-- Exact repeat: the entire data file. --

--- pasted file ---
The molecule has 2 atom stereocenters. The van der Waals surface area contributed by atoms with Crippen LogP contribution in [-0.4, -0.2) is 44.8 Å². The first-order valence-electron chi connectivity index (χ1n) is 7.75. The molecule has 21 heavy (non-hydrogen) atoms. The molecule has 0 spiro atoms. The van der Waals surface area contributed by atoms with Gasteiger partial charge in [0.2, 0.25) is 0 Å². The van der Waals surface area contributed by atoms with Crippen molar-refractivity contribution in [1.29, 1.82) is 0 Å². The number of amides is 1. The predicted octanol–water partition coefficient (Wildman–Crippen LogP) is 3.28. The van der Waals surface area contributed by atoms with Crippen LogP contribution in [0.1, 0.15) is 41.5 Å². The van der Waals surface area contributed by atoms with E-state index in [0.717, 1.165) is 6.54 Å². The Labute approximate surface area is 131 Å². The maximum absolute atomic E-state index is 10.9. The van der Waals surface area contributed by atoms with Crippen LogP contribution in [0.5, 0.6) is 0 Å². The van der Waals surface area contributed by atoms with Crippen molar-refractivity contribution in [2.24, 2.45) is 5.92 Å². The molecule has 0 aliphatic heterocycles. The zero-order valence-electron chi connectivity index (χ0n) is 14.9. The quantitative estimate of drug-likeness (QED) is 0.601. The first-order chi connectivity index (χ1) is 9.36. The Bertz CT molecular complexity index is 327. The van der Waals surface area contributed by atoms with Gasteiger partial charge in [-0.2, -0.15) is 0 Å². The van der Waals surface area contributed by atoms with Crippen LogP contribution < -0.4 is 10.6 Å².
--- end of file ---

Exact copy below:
The molecule has 2 atom stereocenters. The van der Waals surface area contributed by atoms with Crippen LogP contribution in [-0.4, -0.2) is 44.8 Å². The first-order valence-electron chi connectivity index (χ1n) is 7.75. The molecule has 21 heavy (non-hydrogen) atoms. The molecule has 0 spiro atoms. The van der Waals surface area contributed by atoms with Gasteiger partial charge in [0.2, 0.25) is 0 Å². The van der Waals surface area contributed by atoms with Crippen molar-refractivity contribution in [1.29, 1.82) is 0 Å². The number of amides is 1. The predicted octanol–water partition coefficient (Wildman–Crippen LogP) is 3.28. The van der Waals surface area contributed by atoms with Crippen LogP contribution in [0.1, 0.15) is 41.5 Å². The van der Waals surface area contributed by atoms with E-state index in [0.717, 1.165) is 6.54 Å². The Labute approximate surface area is 131 Å². The maximum absolute atomic E-state index is 10.9. The van der Waals surface area contributed by atoms with Crippen LogP contribution in [0.5, 0.6) is 0 Å². The van der Waals surface area contributed by atoms with Crippen molar-refractivity contribution in [2.24, 2.45) is 5.92 Å². The molecule has 0 aliphatic heterocycles. The zero-order valence-electron chi connectivity index (χ0n) is 14.9. The quantitative estimate of drug-likeness (QED) is 0.601. The first-order chi connectivity index (χ1) is 9.36. The Bertz CT molecular complexity index is 327. The van der Waals surface area contributed by atoms with Gasteiger partial charge in [-0.2, -0.15) is 0 Å². The van der Waals surface area contributed by atoms with Crippen LogP contribution < -0.4 is 10.6 Å².